Strengthening research on learning is the first step and only long-term solution to this crisis. I recommend establishing a ‘science of learning’ centre, either as a part of National Council of Educational Research and Training (NCERT) or as a separate institute, with a mission of promoting research on how children learn. This institute can undertake research on reading, elementary mathematics, intelligent teaching systems and assessments.
However, research needs an ecosystem and we now need to kick-start such an ecosystem. We recommend the creation of a research fund (similar to the American National Science Foundation Fund), which will provide grant support for innovation to take root and grow in research institutions non-governmental organisations (NGOs) and private players based on their track record and quality of research, and direct research towards areas of national and state priorities.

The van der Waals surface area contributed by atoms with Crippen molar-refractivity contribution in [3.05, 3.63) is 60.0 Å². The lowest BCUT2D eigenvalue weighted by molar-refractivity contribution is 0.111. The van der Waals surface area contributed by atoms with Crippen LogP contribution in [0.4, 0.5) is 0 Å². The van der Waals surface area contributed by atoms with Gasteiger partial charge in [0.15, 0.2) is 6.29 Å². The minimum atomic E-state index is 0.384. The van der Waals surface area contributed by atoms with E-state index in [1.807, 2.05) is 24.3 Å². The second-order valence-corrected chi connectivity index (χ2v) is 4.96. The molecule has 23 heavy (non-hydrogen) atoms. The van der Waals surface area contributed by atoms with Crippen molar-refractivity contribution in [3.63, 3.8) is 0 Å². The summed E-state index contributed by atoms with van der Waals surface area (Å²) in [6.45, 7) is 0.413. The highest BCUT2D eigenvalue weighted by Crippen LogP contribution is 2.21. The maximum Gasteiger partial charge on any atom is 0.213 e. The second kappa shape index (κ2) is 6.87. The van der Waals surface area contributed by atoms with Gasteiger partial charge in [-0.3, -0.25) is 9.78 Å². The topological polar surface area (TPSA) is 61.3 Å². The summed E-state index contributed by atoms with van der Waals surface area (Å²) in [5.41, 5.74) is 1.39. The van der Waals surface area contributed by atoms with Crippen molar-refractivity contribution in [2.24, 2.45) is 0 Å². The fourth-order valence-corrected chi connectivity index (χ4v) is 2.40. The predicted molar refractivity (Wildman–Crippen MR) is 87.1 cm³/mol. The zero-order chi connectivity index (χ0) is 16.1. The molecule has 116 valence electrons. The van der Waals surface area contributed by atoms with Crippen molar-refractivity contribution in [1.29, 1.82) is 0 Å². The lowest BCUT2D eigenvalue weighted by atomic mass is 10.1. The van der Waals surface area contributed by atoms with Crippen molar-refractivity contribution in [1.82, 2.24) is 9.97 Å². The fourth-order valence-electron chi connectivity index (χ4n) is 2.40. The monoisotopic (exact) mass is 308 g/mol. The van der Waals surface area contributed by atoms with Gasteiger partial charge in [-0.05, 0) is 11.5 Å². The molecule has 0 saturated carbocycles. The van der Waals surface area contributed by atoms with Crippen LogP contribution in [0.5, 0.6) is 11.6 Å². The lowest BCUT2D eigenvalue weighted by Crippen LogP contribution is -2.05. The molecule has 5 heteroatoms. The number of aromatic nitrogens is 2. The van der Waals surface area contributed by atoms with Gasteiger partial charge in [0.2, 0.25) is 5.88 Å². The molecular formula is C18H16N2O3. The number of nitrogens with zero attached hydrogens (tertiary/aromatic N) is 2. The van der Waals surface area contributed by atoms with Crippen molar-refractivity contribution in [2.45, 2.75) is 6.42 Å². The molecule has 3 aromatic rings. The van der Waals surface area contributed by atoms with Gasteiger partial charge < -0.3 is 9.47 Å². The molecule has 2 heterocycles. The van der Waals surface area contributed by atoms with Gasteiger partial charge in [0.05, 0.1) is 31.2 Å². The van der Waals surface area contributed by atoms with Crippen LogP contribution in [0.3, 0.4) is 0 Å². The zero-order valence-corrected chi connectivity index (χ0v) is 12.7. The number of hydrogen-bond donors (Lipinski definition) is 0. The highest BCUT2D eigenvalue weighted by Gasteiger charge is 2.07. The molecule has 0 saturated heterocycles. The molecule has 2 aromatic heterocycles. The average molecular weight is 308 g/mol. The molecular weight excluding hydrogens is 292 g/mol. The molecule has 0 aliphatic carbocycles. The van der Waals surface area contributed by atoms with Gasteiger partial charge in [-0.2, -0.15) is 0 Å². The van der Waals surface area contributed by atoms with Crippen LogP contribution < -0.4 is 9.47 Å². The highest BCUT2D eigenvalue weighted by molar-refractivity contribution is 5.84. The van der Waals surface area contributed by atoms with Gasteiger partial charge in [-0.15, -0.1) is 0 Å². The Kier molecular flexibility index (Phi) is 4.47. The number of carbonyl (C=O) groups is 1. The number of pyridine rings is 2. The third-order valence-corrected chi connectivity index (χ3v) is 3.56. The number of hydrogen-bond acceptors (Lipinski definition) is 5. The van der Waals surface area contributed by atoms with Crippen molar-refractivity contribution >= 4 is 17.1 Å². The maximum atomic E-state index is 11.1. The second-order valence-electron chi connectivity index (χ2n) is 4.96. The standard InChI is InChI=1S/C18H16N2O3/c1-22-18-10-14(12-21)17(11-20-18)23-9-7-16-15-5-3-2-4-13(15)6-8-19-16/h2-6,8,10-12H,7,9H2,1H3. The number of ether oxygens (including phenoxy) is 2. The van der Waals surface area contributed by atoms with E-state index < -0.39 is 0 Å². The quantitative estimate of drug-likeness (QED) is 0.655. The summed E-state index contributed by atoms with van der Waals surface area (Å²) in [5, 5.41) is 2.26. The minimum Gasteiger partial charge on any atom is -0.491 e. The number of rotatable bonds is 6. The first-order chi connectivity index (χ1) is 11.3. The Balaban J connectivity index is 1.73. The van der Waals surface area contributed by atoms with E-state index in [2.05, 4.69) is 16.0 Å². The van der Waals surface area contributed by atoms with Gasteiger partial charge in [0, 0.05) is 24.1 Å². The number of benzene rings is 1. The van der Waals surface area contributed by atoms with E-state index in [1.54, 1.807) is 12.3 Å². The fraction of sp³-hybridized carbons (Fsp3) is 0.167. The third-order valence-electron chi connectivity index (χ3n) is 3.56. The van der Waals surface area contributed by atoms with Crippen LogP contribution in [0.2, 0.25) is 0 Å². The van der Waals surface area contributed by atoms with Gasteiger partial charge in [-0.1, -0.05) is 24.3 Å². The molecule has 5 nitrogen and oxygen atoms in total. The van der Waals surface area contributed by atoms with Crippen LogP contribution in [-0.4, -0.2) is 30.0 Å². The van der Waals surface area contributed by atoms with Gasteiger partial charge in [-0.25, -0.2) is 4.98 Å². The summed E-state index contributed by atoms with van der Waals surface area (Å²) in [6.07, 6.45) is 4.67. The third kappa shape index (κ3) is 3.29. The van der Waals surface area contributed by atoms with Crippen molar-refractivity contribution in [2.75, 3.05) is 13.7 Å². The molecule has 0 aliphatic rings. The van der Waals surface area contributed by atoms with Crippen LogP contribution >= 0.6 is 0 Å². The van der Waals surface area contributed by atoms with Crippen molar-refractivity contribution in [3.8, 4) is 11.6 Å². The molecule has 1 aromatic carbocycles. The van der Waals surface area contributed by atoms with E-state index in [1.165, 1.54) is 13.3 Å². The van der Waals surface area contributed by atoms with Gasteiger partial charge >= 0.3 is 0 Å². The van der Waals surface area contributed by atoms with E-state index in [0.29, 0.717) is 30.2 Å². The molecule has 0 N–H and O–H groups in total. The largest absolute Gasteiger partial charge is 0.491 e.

Initiative 3: Establish a reading mission
If we can ensure that 80% of our children can read and write well in any one language by the time they are nine years old, we would have solved 80% of our educational problems. Reading has to become a focus area of both action and measurement and a movement which involves all. A national-level centre for reading research is more important for India than any Indian Institute of Technology and is not so difficult to create. Specialised training programmes need to be created for teachers on reading skill development and measurement. Reading tests need to be made available on computers, tablets and mobile phones so that parents can determine the reading levels of their children.
Initiative 4: Build teacher and head teacher capacity
Starting with regular assessments of teacher needs which will determine individual gaps/needs in teachers, high-quality training programmes need to be deployed for teacher training. Information and Communication Technology should be used as a tool to provide many of these courses on an on-demand basis.